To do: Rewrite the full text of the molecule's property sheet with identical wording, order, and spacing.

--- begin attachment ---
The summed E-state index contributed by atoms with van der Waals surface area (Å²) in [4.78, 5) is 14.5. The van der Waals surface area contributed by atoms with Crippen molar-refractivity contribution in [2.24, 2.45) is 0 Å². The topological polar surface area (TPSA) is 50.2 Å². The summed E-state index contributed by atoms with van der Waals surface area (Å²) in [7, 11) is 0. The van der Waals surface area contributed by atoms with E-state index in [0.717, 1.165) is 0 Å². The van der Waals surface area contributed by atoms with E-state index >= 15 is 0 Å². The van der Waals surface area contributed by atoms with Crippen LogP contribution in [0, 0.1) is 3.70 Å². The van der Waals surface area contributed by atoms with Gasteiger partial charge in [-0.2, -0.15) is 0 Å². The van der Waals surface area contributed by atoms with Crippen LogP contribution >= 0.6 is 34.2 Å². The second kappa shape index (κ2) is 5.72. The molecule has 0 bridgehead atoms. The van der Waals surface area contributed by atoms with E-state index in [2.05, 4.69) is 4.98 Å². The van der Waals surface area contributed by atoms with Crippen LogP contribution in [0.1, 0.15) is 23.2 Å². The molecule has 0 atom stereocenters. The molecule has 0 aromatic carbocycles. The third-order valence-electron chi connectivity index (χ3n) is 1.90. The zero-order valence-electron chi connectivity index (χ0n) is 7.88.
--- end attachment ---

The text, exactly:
The summed E-state index contributed by atoms with van der Waals surface area (Å²) in [4.78, 5) is 14.5. The van der Waals surface area contributed by atoms with Crippen molar-refractivity contribution in [2.24, 2.45) is 0 Å². The topological polar surface area (TPSA) is 50.2 Å². The summed E-state index contributed by atoms with van der Waals surface area (Å²) in [7, 11) is 0. The van der Waals surface area contributed by atoms with E-state index in [0.717, 1.165) is 0 Å². The van der Waals surface area contributed by atoms with E-state index >= 15 is 0 Å². The van der Waals surface area contributed by atoms with Crippen LogP contribution in [0, 0.1) is 3.70 Å². The van der Waals surface area contributed by atoms with Gasteiger partial charge in [-0.2, -0.15) is 0 Å². The van der Waals surface area contributed by atoms with Crippen LogP contribution >= 0.6 is 34.2 Å². The second kappa shape index (κ2) is 5.72. The molecule has 0 bridgehead atoms. The van der Waals surface area contributed by atoms with E-state index in [2.05, 4.69) is 4.98 Å². The van der Waals surface area contributed by atoms with Crippen LogP contribution in [0.1, 0.15) is 23.2 Å². The molecule has 0 atom stereocenters. The molecule has 0 aromatic carbocycles. The third-order valence-electron chi connectivity index (χ3n) is 1.90. The zero-order valence-electron chi connectivity index (χ0n) is 7.88.